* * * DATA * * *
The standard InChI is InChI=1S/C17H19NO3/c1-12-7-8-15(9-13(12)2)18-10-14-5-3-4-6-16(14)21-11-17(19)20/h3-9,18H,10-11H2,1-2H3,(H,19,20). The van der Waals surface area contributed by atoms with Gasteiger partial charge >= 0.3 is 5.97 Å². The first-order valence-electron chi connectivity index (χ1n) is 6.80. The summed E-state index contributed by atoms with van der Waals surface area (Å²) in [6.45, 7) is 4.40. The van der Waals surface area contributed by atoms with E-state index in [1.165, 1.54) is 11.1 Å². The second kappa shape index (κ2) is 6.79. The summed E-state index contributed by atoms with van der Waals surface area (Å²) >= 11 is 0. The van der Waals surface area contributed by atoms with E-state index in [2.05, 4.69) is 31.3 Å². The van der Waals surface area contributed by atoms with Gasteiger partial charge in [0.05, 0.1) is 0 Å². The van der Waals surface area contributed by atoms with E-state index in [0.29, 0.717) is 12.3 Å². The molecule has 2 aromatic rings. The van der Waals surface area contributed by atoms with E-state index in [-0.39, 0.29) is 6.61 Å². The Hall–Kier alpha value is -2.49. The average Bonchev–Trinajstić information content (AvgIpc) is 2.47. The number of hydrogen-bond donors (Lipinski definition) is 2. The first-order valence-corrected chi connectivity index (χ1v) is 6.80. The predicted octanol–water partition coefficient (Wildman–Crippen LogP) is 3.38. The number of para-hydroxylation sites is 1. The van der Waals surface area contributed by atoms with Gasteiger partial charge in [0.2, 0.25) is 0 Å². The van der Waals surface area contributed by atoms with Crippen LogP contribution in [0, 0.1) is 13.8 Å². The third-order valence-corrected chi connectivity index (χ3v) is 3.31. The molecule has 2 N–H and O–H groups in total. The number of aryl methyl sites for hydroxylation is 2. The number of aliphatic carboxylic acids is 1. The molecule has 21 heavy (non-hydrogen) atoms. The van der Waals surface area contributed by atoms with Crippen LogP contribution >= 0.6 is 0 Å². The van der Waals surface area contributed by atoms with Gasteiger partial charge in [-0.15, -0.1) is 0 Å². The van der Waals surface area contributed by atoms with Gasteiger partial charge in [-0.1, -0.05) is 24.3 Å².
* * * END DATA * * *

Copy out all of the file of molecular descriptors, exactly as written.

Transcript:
The standard InChI is InChI=1S/C17H19NO3/c1-12-7-8-15(9-13(12)2)18-10-14-5-3-4-6-16(14)21-11-17(19)20/h3-9,18H,10-11H2,1-2H3,(H,19,20). The van der Waals surface area contributed by atoms with Gasteiger partial charge >= 0.3 is 5.97 Å². The first-order valence-electron chi connectivity index (χ1n) is 6.80. The summed E-state index contributed by atoms with van der Waals surface area (Å²) in [6.45, 7) is 4.40. The van der Waals surface area contributed by atoms with E-state index in [1.165, 1.54) is 11.1 Å². The second kappa shape index (κ2) is 6.79. The summed E-state index contributed by atoms with van der Waals surface area (Å²) >= 11 is 0. The van der Waals surface area contributed by atoms with E-state index in [2.05, 4.69) is 31.3 Å². The van der Waals surface area contributed by atoms with Gasteiger partial charge in [0.05, 0.1) is 0 Å². The van der Waals surface area contributed by atoms with E-state index in [0.29, 0.717) is 12.3 Å². The molecule has 2 aromatic rings. The van der Waals surface area contributed by atoms with E-state index in [-0.39, 0.29) is 6.61 Å². The Hall–Kier alpha value is -2.49. The average Bonchev–Trinajstić information content (AvgIpc) is 2.47. The number of hydrogen-bond donors (Lipinski definition) is 2. The first-order valence-corrected chi connectivity index (χ1v) is 6.80. The predicted octanol–water partition coefficient (Wildman–Crippen LogP) is 3.38. The number of para-hydroxylation sites is 1. The van der Waals surface area contributed by atoms with Gasteiger partial charge in [0.2, 0.25) is 0 Å². The van der Waals surface area contributed by atoms with Crippen LogP contribution in [0, 0.1) is 13.8 Å². The third-order valence-corrected chi connectivity index (χ3v) is 3.31. The molecule has 2 N–H and O–H groups in total. The number of aryl methyl sites for hydroxylation is 2. The number of aliphatic carboxylic acids is 1. The molecule has 21 heavy (non-hydrogen) atoms. The van der Waals surface area contributed by atoms with Crippen LogP contribution >= 0.6 is 0 Å². The van der Waals surface area contributed by atoms with Gasteiger partial charge in [-0.15, -0.1) is 0 Å². The van der Waals surface area contributed by atoms with Gasteiger partial charge in [-0.1, -0.05) is 24.3 Å².